The Future of Work Is Here: Nations Are Starting to Compete for Citizens

igital nomadism is hardly a new phenomenon. If you reached adulthood after the subprime crisis, you probably entertained the idea of remote work from a tropical paradise. Or you have done it, only to realize that working from the beach is such a bad idea, that you don’t understand why people inundated Instagram with laptops on the beach photos with the caption: “Today’s office”. Ugh. Kind of obnoxious to start with. Also, did they not sweat onto their beach sand-covered Macbooks enough to call it quits? I sure did. No judgment; we are all victims of the Millenial hustle culture. Moving on.

Introducing the Digital Nomad visas

Today, countries stepping up to take advantage of the already existing semi-legal digital nomad workforce in their countries will benefit from them.

“Normal” won’t be back anytime soon.

Highly commercial jet travel won’t be back anytime soon, thankfully. I don’t see the value in travel that exists to rush from one famous building to another, snapping a few photos and crossing off items from our bucket list.

Photo by Ern Gan on Unsplash

The competition for citizens

For now, it looks like places like Costa Rica, the Cayman Islands, and Barbados are geared towards attracting remote workers from wealthier countries with a 3000 USD/ month, 100k USD/year, and 50k USD/year proof of income, respectively.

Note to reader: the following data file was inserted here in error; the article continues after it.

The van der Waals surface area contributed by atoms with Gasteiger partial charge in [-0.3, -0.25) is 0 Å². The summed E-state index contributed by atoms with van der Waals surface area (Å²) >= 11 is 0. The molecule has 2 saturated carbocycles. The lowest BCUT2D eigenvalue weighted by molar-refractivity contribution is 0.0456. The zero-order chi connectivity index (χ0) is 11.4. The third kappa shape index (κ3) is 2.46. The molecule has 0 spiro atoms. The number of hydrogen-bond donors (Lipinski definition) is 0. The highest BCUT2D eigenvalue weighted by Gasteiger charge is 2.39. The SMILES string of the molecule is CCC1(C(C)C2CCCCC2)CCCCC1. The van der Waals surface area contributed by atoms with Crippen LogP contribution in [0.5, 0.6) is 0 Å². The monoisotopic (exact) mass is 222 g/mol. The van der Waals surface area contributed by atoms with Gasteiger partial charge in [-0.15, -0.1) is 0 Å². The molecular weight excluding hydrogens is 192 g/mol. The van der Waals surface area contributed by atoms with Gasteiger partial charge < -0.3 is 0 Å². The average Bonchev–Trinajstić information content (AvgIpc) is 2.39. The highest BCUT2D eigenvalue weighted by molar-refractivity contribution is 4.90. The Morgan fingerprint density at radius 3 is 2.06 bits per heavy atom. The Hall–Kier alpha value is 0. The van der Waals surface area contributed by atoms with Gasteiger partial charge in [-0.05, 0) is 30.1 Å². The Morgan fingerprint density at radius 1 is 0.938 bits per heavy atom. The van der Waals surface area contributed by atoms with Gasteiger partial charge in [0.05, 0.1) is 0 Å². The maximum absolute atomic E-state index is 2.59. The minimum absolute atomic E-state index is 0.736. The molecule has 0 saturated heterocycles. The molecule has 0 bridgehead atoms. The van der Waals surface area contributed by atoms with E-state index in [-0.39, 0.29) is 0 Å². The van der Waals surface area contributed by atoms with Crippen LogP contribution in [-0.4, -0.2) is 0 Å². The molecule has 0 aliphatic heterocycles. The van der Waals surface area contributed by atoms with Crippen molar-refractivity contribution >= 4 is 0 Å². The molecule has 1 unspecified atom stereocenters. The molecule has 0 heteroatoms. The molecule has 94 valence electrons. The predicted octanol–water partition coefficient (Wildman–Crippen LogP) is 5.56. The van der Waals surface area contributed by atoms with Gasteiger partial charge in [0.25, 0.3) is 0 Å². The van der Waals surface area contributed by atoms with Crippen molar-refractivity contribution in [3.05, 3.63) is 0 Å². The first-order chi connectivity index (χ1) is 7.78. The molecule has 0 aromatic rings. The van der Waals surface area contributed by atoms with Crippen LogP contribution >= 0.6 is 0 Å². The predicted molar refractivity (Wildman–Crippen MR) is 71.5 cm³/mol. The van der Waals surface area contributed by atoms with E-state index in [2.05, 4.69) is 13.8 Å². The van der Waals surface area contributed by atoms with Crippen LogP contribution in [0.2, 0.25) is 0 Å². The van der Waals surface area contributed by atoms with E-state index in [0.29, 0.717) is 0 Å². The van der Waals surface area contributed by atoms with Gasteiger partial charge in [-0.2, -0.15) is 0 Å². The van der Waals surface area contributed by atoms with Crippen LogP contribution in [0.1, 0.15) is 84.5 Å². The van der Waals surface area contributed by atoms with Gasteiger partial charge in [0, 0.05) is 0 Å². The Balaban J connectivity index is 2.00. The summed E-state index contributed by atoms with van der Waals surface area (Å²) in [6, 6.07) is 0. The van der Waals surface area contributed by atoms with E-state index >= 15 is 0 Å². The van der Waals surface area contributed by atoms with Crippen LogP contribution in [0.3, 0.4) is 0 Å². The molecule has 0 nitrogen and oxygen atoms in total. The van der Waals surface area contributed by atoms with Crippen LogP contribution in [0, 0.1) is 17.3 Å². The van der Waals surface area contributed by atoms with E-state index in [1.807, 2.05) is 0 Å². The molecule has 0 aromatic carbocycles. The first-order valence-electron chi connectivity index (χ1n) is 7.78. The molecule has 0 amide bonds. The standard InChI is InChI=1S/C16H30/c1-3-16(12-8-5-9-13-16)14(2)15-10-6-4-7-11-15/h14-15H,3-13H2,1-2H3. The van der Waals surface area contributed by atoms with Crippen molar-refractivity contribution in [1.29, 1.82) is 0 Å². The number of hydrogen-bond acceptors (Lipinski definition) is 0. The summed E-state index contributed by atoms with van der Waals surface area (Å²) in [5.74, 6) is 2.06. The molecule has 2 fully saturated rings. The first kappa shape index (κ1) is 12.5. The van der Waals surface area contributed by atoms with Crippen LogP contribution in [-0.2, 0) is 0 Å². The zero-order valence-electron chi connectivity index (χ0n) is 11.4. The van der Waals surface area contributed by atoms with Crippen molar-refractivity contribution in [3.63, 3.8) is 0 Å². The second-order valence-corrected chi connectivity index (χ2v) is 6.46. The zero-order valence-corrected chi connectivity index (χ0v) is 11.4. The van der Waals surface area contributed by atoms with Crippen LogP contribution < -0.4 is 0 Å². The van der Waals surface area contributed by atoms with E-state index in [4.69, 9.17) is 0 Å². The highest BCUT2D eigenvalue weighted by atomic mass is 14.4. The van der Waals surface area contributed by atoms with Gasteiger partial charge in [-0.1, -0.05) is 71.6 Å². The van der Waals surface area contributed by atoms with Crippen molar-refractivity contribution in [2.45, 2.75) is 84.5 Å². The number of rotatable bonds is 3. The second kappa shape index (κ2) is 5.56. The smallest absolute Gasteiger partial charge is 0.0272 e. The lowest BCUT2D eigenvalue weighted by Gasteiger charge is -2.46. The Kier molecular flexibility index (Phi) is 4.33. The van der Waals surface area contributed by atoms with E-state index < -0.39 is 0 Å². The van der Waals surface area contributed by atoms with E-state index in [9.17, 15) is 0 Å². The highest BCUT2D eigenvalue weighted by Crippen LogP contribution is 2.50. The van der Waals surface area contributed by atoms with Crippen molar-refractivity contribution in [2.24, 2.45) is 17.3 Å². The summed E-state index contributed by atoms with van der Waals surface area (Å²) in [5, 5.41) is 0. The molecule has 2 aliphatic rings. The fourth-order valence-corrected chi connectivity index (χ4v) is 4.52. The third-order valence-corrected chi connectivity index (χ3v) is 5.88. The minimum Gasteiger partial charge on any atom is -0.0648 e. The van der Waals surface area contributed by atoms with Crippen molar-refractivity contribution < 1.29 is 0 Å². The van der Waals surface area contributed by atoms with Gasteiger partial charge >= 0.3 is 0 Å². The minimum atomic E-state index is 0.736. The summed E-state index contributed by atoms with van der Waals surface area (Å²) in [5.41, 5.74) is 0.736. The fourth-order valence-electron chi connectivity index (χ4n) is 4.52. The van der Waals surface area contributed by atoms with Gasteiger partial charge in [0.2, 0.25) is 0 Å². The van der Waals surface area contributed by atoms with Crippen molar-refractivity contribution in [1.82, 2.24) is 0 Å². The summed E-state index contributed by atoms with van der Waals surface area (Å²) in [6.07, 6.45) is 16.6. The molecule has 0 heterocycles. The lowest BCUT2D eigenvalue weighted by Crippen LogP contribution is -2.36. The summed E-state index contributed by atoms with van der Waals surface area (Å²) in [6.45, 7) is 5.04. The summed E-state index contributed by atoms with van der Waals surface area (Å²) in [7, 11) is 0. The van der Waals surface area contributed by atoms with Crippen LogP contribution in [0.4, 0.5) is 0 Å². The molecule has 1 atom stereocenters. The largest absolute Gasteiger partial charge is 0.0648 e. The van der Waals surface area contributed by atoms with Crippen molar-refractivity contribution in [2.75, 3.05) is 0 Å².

So what do remote workers look for in an ideal location?

First and foremost, high quality of life. And contrary to what is traditionally viewed as high quality of life, remote workers do not look for expensive mansions, local, high-paying jobs, or even great schools.

Especially after the pandemic, towns and cities with easy access to nature and affordable housing are in great demand.

Why do companies hire remote workers?

Hiring remote workers allow companies to tap into a pool of talent from all over the world. They may find people better fit for the job and their company culture if they cast their nets wider.

Looking to work remotely from a place better suited to your needs? Here is how you can be a responsible nomad

The main problem with digital nomads was that some act entitled in local communities. They use their Western privilege, higher salaries with clients at home to colonize entire islands and towns. Beyond the performative “we care for the environment, and we spend locally”, they do little to nothing for the local economy.

  • Try to rent something in a less popular area, so you do not encourage big investors to ruin towns and drive up real estate prices for the locals.
  • Try to rent from local individuals, rather than big companies.
  • Be respectful towards locals, do not overstrain their facilities. In some places, electricity can be patchy, or waste management may not be excellent. Try to use a minimum of natural resources and avoid imported, highly packaged goods as much as you can.
  • Try to spot cult-like groups of DNS, because it is probably best to avoid their varying levels of an evangelical sermon about the lifestyle and how they have escaped nine to five. I mean, come on, you don’t want life coaching advice that you can Google in five minutes.
  • Also, do not start a cult.
  • Use local-owned companies for everything you need instead of Western-owned ones.
  • Keep in mind, you are a guest, and they are your hosts. Locals are not there to serve you or be at your disposal. They are not obliged to speak fluent English either.

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